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  [Wednesday, Nov. 14, 2001]   
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U.S. now might have to consider what once was unthinkable, Dershowitz says




Americans may have to consider ideas as foreign as truth serums and torture warrants when thinking about striking a balance between liberty and security after the terrorist attacks Sept. 11.

That was the message celebrity lawyer and civil libertarian Alan M. Dershowitz delivered to a crowd packed into a gymnasium Sunday at the Jewish Community Center in Creve Coeur. Dershowitz was the opening speaker for the Jewish Book Fair.

He originally was scheduled to talk about his book "Supreme Injustice," a critical account of the Supreme Court's ruling on the presidential election last year. But Dershowitz instead turned his comments to civil liberties.

"I'm not in the mood to start being critical of the legitimacy of the president at a time like this," he said.

Dershowitz said he always supported the philosophy that it was better to let criminals go free than to unjustly detain innocent people. But he suggested that terrorist acts should make civil rights activists readjust their thinking on some issues.

The American Civil Liberties Union nearly revoked his membership for suggesting that national identity cards should be required, he said. The cards would carry basic information - a person's name and Social Security number - and a picture, he proposed.

Law enforcement officials and security workers could request to see the cards to verify the identity of a person at any time, he said. The civil libertarians are opposed to such a measure because they say it would violate the right to privacy.

Dershowitz counters that the measure does not violate privacy rights but does take away a guarantee of anonymity that terrorists have used to their advantage.

It's time to reassess laws and decide how to deal with situations that may arise when dealing with terrorists, he said. Legislators should evaluate and revise quarantine laws before a wholesale bioterrorism attack strikes the United States, he said, calling the current anthrax attacks "retail bioterrorism."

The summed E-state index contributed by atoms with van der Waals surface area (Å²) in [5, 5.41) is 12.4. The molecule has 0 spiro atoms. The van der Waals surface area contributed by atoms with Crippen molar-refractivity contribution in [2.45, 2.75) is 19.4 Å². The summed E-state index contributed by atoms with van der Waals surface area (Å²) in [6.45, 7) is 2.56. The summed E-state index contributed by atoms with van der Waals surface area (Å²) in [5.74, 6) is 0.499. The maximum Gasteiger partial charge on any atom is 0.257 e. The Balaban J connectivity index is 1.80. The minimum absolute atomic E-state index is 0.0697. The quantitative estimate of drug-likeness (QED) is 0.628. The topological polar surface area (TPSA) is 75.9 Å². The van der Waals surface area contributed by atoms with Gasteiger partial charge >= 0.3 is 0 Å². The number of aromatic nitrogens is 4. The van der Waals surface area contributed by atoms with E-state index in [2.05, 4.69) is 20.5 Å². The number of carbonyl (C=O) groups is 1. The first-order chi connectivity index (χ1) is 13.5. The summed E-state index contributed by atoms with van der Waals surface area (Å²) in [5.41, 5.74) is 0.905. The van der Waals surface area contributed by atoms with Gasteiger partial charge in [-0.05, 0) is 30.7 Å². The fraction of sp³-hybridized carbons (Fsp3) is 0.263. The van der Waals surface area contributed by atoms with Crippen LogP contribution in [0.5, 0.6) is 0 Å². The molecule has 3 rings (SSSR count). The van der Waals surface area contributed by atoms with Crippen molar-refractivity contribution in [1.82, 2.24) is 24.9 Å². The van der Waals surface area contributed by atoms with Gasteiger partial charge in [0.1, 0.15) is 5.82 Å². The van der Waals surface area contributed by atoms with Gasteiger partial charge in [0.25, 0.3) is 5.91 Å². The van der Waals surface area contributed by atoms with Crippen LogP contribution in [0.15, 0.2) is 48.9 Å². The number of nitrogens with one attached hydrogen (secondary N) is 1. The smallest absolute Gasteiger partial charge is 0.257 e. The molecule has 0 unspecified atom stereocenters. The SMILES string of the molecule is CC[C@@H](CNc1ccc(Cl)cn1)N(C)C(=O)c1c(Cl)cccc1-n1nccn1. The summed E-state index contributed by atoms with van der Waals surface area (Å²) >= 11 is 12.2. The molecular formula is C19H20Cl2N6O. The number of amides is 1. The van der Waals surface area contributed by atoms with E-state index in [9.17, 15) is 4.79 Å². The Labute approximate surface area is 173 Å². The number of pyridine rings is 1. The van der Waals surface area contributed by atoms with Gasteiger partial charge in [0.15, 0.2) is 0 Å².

Americans need to consider what measures should be allowed to get information from unwilling terror suspects, he said. After law enforcement officials have asked, begged, cajoled, threatened and bribed a close-mouthed witness, they may need to take more drastic measures to elicit vital information, Dershowitz said.

Americans should begin thinking about whether it would be permissible to grant the suspect immunity from prosecution and then administer truth serum.

Even torture may not be off the table as an information-gathering tool, Dershowitz said. But there must be a national debate about the circumstances in which torture is permissible and who should have the power to decide when to use it. Dershowitz suggested that judges could issue torture warrants in certain cases.

Americans must plan their approach to these disquieting issues carefully and not allow the basic values of the country to erode, he said.

"If Osama bin Laden comes out with a white flag, we'd darned well better arrest him. We're still a country under the rule of law," Dershowitz said.

Dershowitz, a professor from Harvard who has been called the lawyer of last resort, said that even he wouldn't take bin Laden's case.

"That's not a call I want to get."





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